Academic journal article American Journal of Pharmaceutical Education

Women's Health Promotion within a Community Advanced Pharmacy Practice Experience

Academic journal article American Journal of Pharmaceutical Education

Women's Health Promotion within a Community Advanced Pharmacy Practice Experience

Article excerpt

Objective. To establish low-cost easily conducted health promotion interventions for advanced pharmacy practice experience (APPE) students in community pharmacy settings that would increase women's awareness about health issues using Food and Drug Administration (FDA) educational materials.

Methods. Students distributed fact sheets on medication use, heart disease, and diabetes to women over 45 years of age at 6 community pharmacy APPE sites. Interventions completed were either personal medication records (PMR) to identify medication-related problems (MRP) or heart health screenings followed by completion of an anonymous patient satisfaction survey instrument.

Results. Over 1500 fact sheets were distributed. Fifty-eight women (age 61 [+ or -] 15 years) completed PMRs, which identified 57 MRPs in 42 patients. Twenty-four women indicated the screening was "useful/very useful" for increasing medication understanding. Sixty-three women completed heart health screenings. Thirty-one of the 40 who completed the survey instrument indicated the screening was "useful/very useful" for learning heart disease risk.

Conclusions. Community pharmacy APPE students interventions identified MRPs and patients at risk for heart disease. These health promotion interventions enhanced women's awareness of these topics while guiding students to achieve the desired curricular outcomes.

Keywords: community pharmacy, wellness, advanced pharmacy practice experience, women's health

INTRODUCTION

Advanced pharmacy practice experiences (APPEs) should provide students with opportunities to develop their ability to promote health improvement, wellness, and disease prevention. (1) Albany College of Pharmacy had developed a required community pharmacy APPE based upon the 1998 Center for the Advancement of Pharmaceutical Education (CAPE) outcomes document. (2,3) The revised CAPE outcomes identified a need to include structured opportunities for community pharmacy APPE students to participate in the provision of public health. (4) Since community pharmacists are readily accessible health care providers, they are uniquely able to provide health information to and screening opportunities for large numbers of individuals. Thus, community pharmacy APPEs provide an ideal setting in which to engage students in wellness promotion activities that benefit the students, preceptors, sites, and patients involved. Targeted areas for pharmacists to be involved in achieving the public health goals outlined in Healthy People 2010 include hypertension, diabetes, asthma, patient education, smoking cessation, and general medication management. (5)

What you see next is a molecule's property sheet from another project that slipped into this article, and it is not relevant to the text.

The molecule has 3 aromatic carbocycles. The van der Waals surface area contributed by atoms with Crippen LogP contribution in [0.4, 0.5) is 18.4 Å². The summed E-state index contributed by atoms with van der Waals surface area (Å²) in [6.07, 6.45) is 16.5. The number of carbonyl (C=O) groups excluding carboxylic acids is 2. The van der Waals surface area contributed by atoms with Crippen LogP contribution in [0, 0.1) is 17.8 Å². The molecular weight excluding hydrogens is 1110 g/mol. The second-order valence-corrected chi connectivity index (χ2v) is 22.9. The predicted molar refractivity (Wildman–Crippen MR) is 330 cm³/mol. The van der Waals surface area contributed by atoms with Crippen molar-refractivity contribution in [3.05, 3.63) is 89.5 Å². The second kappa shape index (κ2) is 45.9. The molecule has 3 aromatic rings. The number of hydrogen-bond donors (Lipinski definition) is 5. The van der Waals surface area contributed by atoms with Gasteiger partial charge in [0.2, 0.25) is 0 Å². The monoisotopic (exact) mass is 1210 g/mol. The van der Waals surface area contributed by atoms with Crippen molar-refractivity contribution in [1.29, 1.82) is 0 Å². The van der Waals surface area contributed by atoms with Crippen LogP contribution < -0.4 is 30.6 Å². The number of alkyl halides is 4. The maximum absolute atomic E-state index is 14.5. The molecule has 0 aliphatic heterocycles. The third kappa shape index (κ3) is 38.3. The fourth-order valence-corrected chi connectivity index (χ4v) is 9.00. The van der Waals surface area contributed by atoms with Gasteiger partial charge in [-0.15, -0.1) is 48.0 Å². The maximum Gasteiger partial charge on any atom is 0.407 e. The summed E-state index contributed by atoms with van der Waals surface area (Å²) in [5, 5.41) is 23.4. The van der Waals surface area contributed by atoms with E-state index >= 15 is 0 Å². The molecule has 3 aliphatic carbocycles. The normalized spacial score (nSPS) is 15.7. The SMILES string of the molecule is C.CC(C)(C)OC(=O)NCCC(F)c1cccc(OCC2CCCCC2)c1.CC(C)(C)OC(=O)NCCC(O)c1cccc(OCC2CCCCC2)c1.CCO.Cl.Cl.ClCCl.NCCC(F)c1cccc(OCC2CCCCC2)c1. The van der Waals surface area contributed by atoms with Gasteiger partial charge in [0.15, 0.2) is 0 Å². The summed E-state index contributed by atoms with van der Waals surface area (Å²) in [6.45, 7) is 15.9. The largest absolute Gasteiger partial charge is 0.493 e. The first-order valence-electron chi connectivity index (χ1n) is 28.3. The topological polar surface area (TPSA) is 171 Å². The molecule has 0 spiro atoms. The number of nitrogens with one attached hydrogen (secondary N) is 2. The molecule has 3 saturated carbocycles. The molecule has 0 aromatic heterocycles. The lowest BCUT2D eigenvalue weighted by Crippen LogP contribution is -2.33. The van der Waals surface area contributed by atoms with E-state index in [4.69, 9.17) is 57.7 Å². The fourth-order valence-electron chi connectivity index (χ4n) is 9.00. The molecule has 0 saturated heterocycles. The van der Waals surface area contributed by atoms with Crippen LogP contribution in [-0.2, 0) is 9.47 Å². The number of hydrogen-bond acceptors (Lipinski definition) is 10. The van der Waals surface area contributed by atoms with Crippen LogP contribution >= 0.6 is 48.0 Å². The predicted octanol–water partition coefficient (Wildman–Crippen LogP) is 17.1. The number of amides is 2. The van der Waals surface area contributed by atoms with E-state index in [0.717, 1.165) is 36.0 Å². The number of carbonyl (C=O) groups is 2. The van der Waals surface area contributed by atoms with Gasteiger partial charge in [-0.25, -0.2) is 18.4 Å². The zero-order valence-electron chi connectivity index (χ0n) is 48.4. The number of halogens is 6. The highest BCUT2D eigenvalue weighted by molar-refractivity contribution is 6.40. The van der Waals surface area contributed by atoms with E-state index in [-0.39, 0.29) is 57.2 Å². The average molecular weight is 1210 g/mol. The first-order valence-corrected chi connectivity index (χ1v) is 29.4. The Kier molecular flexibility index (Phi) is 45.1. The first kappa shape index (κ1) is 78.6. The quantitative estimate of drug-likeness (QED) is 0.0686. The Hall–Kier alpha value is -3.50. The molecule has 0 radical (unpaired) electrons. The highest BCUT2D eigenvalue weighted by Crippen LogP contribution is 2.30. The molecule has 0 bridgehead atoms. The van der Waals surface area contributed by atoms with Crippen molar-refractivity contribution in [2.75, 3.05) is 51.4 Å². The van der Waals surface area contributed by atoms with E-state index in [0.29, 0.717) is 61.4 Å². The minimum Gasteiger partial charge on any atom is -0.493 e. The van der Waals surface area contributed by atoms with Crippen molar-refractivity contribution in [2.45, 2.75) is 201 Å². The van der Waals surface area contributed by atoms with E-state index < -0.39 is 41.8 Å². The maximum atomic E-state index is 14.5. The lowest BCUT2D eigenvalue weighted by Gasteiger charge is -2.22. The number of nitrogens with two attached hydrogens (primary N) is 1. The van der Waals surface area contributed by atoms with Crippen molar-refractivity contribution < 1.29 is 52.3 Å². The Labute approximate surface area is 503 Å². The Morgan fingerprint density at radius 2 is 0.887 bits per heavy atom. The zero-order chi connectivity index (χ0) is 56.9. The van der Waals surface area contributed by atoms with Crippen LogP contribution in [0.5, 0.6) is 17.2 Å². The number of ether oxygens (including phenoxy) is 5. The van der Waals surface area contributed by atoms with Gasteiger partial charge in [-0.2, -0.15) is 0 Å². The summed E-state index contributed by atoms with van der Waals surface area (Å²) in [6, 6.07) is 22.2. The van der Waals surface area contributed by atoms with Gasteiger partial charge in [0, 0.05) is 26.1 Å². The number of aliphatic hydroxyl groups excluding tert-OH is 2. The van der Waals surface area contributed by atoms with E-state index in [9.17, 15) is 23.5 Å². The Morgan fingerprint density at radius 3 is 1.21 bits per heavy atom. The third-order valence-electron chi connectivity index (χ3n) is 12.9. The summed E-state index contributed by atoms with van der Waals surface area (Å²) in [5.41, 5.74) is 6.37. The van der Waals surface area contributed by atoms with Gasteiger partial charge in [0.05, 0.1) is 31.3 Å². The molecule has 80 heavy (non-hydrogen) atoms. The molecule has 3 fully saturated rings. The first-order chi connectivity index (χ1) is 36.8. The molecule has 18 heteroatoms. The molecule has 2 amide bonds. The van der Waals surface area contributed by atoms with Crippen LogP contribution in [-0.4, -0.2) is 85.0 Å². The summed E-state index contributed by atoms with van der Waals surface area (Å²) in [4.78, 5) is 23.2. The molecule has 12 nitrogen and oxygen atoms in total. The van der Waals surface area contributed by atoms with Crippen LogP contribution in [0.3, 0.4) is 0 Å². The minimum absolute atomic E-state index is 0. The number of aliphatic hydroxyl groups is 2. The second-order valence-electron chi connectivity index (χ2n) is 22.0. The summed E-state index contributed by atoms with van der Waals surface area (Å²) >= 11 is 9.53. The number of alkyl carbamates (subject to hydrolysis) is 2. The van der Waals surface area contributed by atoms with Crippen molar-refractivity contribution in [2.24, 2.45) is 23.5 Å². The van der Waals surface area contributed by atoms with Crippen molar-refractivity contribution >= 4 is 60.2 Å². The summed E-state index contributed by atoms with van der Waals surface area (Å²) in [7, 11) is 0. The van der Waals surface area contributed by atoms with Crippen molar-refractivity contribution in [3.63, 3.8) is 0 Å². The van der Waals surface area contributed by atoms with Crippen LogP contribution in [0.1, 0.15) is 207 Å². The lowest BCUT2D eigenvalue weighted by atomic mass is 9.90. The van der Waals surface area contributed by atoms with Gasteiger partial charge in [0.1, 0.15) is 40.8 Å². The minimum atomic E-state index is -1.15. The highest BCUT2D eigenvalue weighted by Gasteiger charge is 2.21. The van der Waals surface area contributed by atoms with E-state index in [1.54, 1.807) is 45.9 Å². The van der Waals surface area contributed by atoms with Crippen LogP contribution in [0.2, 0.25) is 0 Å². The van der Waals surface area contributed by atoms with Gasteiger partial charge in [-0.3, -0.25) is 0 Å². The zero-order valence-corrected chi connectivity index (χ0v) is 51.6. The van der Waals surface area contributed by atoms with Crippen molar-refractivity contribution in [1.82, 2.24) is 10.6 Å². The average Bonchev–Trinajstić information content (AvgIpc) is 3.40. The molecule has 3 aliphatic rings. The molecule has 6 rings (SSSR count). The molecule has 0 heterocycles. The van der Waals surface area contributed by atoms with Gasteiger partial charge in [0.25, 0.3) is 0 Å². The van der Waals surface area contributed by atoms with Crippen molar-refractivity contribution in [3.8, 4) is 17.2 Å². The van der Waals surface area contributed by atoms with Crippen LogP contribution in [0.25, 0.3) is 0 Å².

Community pharmacists have demonstrated their ability to identify patients at risk and increase their awareness of cardiovascular disease, breast cancer, osteoporosis, and obesity. (6-10) Although there has been demonstrated success, barriers hinder the implementation of widespread and consistent service development. With increasing student enrollment in pharmacy schools, it is a challenge to ensure that all students have the opportunity to directly engage in these activities during APPEs. A survey conducted by ACPE indicated that a low percentage of APPE students had the opportunity to engage in formal disease management programs, health screenings, and educational workshops. (10) Preceptors identified challenges to providing pharmaceutical care such as time spent on prescription third-party billing, lack of reimbursement, and high prescription volume.

Until these challenges are overcome, those services involving the first-defined level of health promotion, "health advocacy," can be offered in a less time-consuming and labor-intensive manner. (12) Advocacy-based methods include the use of educational posters, attachment of flyers to prescription bags, and review of educational material to patients at the time of dispensing and counseling. (12) This level of health promotion can be reasonably accomplished in community pharmacy APPE sites. …

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